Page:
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Spending Habits of Men Versus Women Differ in Recession

August 10th, 2009 · No Comments · Consumer Debt, Consumer Info

by Credit Info Center

I think we all would agree that the spending habits of males versus females are generally in completely different stratospheres. But a recent Consumer Behavior Report generated by shows that although nearly all consumers have cut back on spending since the recession set in, there are also significant differences in how men versus women are handling their spending reductions.

A subsidiary of Experian, performed the survey involving 3156 online consumers over the last several months, entitled “Economic Trends in Consumer Spending”. The  data from the June survey showed that consumers overall are continuing to reduce spending (67% of all consumers polled), 10% higher as compared to the previous survey conducted in January — a sign that there is still a belief that the recession is still with us in force.

So who is cutting back on their spending the most, men or women? Is it the sex that is generally thought to be the bigger spenders in the first place? If you guessed women, you are right on target. The survey evaluated what areas that individuals were cutting back their expenditures, and here are some of the differences between the genders:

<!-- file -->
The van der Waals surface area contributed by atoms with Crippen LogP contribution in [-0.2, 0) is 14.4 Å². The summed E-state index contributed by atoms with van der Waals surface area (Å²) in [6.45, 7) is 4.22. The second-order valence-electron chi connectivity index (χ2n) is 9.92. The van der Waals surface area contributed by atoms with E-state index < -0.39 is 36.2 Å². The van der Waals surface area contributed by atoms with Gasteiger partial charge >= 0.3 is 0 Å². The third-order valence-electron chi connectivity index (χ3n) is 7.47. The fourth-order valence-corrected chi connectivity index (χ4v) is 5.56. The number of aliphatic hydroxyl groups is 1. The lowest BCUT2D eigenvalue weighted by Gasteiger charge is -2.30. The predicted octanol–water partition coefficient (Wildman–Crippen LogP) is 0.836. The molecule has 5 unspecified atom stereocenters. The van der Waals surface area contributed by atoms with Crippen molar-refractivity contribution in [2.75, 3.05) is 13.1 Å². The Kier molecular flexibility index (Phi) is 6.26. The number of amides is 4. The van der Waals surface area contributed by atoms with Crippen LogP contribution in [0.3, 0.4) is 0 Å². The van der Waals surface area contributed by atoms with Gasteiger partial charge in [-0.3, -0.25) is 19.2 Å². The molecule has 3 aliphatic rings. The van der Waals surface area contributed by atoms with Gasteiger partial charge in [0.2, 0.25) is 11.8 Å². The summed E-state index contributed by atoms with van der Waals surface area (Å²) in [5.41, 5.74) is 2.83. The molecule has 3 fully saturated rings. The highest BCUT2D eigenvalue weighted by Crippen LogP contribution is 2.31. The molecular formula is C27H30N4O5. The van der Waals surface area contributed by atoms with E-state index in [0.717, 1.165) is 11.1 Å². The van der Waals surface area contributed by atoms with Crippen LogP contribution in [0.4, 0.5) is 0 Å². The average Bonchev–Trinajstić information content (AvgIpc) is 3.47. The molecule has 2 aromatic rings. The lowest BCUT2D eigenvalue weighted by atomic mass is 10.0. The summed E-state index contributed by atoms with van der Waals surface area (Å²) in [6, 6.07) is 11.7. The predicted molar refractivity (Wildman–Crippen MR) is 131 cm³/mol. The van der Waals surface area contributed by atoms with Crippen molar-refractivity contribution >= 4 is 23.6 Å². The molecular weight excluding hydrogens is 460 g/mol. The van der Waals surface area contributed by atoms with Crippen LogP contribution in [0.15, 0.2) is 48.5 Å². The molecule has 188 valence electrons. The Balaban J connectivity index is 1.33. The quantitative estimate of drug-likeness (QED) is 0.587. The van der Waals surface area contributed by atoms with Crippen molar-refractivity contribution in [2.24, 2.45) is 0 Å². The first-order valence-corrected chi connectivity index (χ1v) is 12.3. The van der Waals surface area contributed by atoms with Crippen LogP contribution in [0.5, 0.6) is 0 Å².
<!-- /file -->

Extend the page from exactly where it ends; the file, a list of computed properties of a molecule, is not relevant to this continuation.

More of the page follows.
• Online shopping: 55% of women are purchasing less online, compared with 42% of men
  • Shopping in retail stores: 69% of women are buying less in stores, compared with 59% of men.
  • Restaurants/eating out: 74% of women have reduced this expenditure, compared to 66% of men
  • Entertainment:  72% of women have reduced external entertainment costs, compared with 64% of men

What items that the genders considered as “necessities” — or items they could not live without — also varied between the sexes. The fancy flat-screen television (with remote, no doubt) was considered a necessity by 20% of males, compared with 10% of females. As for computers and connectivity, males also rated approximately 10% higher than women in identifying these items as necessities, with 88% of men versus 79% of women responding that a computer was an in-home necessity.

So is the gender differential because men tend to spend less money on these items in the first place? Is it because the women are more likely to be in charge of the expenditures in the first place? Who knows. I guess the author that wrote the book “Men are from Mars, Women are from Venus” — or something like that — had it right on all along.

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